Whenever a corporate merger or acquisition unfolds, most organizations are focused on performing due diligence leading up to the deal, and then on integrating operational functions moving forward. In the push to unify human resources, integrate IT systems, and consolidate real estate, among other key initiatives, branding is often not among the key pillars of the integration process.
Which isn’t to say that branding is universally ignored in an integration; rather, it’s often blended into other areas of focus, like communication or operations. But it’s important for marketing leaders to secure a seat at the table early on — particularly when the two entities are uniting under a new brand name.
Even as terms are still being finalized, the process of integrating the two organizations should get started; there’s simply too much to do to wait for the deal to be announced. As the businesses come together to create an Integration Management Office (IMO) and related task forces to facilitate the transition, and outside consultants are shepherding the complexities of the transaction, marketing should play an essential role.
Here are six ways marketing leaders can engage during an integration:
1. Advocate for the importance of the new brand.
A strong brand creates a foundation on which to build the new business entity, and a shared vision can unify stakeholders from two separate organizations. This isn’t just about the brand as a logo, but about the new company’s reason for being. Brand is the organization’s heart and soul. A North Star for decision-making, it shapes how employees engage with one another, defines the customer experience, and provides differentiation. While both independent companies may have had strong identities and reputations, it will take focus and leadership to develop a new brand for the integrated business. Marketing can elevate this as a priority amid the swirl of other activity. And certainly, marketing should play a leading role in creating a new name and identity.
2. Identify allies across the organization.
Even if marketing isn’t a top-line initiative for the IMO, you can still influence the role of the brand as it applies to other departments. Engage with the communications and HR teams, as those tend to be the closest siblings to the marketing function. Within those groups, managers will be working to align employees in new roles and present the new company to the public — and brand touches all of those projects. Connect with product managers responsible for updated packaging. If your company is decentralized and global, talk with business units that are going to market the product or service; they’ll be strong advocates for how the brand is presented to consumers.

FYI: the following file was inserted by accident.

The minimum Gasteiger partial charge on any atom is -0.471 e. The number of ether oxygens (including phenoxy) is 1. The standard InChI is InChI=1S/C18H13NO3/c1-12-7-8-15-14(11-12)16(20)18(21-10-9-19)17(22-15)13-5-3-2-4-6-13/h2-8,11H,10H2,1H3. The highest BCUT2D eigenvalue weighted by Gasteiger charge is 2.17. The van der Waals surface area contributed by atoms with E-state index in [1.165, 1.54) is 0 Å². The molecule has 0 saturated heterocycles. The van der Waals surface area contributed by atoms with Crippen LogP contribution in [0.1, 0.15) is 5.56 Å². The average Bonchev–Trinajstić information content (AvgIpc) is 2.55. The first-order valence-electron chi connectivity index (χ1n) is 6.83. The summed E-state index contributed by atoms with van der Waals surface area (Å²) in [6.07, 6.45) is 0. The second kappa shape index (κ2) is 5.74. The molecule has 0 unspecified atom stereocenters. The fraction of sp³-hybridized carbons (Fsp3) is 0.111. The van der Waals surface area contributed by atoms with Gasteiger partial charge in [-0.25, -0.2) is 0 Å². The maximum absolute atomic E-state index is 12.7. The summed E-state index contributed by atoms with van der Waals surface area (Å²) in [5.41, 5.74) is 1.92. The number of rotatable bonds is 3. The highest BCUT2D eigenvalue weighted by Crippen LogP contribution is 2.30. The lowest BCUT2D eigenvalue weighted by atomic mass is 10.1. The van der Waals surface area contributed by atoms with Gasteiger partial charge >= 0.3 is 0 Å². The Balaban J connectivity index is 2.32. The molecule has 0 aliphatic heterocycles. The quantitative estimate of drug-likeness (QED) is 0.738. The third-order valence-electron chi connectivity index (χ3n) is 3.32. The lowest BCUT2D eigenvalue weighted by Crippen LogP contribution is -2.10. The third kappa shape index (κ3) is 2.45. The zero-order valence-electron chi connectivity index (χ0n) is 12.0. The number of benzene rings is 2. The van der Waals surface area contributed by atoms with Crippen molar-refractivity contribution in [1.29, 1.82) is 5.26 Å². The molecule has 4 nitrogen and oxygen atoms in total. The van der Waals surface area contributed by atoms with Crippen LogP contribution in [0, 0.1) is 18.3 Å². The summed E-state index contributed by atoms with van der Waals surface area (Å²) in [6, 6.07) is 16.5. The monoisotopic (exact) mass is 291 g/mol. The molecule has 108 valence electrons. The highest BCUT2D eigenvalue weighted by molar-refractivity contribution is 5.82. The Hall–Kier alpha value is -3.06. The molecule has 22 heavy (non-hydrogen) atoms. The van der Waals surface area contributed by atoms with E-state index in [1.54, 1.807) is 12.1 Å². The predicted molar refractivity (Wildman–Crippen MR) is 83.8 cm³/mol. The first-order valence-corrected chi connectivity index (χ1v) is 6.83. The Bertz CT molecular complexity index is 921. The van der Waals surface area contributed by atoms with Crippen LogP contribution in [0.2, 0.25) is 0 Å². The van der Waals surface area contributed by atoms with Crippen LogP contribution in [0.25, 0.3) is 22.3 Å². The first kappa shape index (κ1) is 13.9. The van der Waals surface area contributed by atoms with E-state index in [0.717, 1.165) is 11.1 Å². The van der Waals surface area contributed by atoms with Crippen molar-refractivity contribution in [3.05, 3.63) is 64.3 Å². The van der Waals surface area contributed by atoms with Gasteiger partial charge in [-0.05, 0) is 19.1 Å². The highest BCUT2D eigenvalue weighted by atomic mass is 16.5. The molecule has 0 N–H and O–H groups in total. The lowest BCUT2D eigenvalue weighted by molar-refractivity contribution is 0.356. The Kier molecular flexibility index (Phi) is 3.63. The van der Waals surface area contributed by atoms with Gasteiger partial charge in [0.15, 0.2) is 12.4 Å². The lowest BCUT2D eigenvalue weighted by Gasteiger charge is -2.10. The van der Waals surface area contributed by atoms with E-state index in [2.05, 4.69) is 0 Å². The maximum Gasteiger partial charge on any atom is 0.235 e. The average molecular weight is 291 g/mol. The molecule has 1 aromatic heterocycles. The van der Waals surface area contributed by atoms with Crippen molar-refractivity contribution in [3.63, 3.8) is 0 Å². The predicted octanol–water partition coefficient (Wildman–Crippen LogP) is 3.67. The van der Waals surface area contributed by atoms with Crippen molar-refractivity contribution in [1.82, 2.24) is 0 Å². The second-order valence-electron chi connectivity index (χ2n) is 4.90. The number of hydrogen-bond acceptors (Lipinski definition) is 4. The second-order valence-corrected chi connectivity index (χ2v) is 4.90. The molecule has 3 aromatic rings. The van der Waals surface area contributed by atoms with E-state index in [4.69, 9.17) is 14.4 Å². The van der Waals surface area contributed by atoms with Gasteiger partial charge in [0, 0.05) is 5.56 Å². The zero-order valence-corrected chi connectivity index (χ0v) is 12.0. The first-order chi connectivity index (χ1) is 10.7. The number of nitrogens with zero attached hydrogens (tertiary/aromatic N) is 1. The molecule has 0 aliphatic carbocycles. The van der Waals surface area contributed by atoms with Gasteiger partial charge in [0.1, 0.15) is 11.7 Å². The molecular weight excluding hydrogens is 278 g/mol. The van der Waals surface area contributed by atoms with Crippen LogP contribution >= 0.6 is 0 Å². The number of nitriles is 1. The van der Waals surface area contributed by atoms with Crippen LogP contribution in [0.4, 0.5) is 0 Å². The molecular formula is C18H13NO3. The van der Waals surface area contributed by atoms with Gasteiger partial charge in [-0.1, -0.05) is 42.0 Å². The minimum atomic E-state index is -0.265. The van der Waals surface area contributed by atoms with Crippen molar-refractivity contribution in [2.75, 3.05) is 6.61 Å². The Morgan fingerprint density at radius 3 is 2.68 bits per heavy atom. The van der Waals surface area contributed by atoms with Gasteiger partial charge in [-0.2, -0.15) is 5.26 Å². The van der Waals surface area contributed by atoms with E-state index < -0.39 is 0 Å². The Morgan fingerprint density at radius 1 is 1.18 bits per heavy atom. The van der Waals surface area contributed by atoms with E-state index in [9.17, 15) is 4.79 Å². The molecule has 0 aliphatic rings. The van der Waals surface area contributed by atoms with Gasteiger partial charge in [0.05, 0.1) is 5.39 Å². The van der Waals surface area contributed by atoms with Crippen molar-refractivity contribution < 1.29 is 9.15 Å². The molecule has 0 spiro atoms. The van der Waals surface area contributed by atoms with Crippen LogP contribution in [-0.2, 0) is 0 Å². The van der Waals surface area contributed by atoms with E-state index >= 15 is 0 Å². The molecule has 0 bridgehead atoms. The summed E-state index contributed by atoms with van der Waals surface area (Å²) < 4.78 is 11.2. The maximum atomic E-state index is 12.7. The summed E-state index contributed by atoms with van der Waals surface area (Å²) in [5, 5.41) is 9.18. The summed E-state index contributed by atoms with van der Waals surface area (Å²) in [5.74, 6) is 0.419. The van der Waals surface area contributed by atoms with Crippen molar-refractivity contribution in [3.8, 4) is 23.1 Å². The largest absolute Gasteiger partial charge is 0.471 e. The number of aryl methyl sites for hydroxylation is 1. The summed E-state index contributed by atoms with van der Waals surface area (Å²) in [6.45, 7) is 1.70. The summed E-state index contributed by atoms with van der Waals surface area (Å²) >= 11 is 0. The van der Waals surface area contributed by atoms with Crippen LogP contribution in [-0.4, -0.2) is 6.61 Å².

3. Integrate rebranding into other workstreams.
The IMO will likely direct many workstreams across different business functions, many of which involve branding. So, work with peers in IT, HR, accounting, finance, and other units to weave brand into those existing workstreams. Make a case for the fact that rebranding assets will take time; help the teams understand time frames, tradeoffs, and costs. A rebrand integration consultancy can assist with taking inventory of branded assets, reconciling duplication, and creating budgets and timelines. Scoping the rebranding work may also identify isolated workstreams needed to focus on a specific type of branded asset, like fleet vehicles or signage.
4. Seize the opportunity.
M&A is a high-visibility, high-complexity undertaking that has the CEO’s full attention. It can be challenging for marketing leaders to get on the radar. Executives know that the rebrand has to happen, but they’re spending months working with consultants to plan the transition and months after launch implementing changes. The brand is not as top of mind. But it should be. If it’s set aside as a low priority, branding has a way of catching up to you: 18 months after the integration, if the employees are still using the old company’s logins to access systems, and the shipping boxes haven’t been updated with the new identity, internal and external confidence in the brand will be undermined. Too, look for ways to use the integration as an opportunity to advance other marketing initiatives, like upgrading the customer experience.
5. Strategize and prioritize for cost savings.
Rebranding related to a merger or acquisition offers the ideal opportunity to revisit existing ways of doing business. As you’re taking inventory of branded assets from the two joining organizations, look to eliminate redundancy and to retire outdated materials. For example, some websites or microsites will naturally sunset in the merger, so there’s no need to rebrand all of them. Borrow best practices from both companies to devise a new system for requesting, approving, and producing branded assets. In addition, developing a list of approved vendors for branded assets through a request for proposal process can save costs now and in the future.
6. Keep the work going.
Often, integration workstreams are not that well-managed after Day 1, as outside consultants end their engagements, steering teams and task forces wrap up, and the business shifts its focus back to day-to-day operations. At that point, projects related to rebranding become the most visible ongoing part of the integration. Collaborations should continue between marketing and other teams to build support for the change among employees, to deploy the brand across physical locations, and to create value for the new company.
When two business entities come together, building the new brand is not just a matter of updating the identity. Success depends on the entire organization, including the marketing team, coordinating their efforts.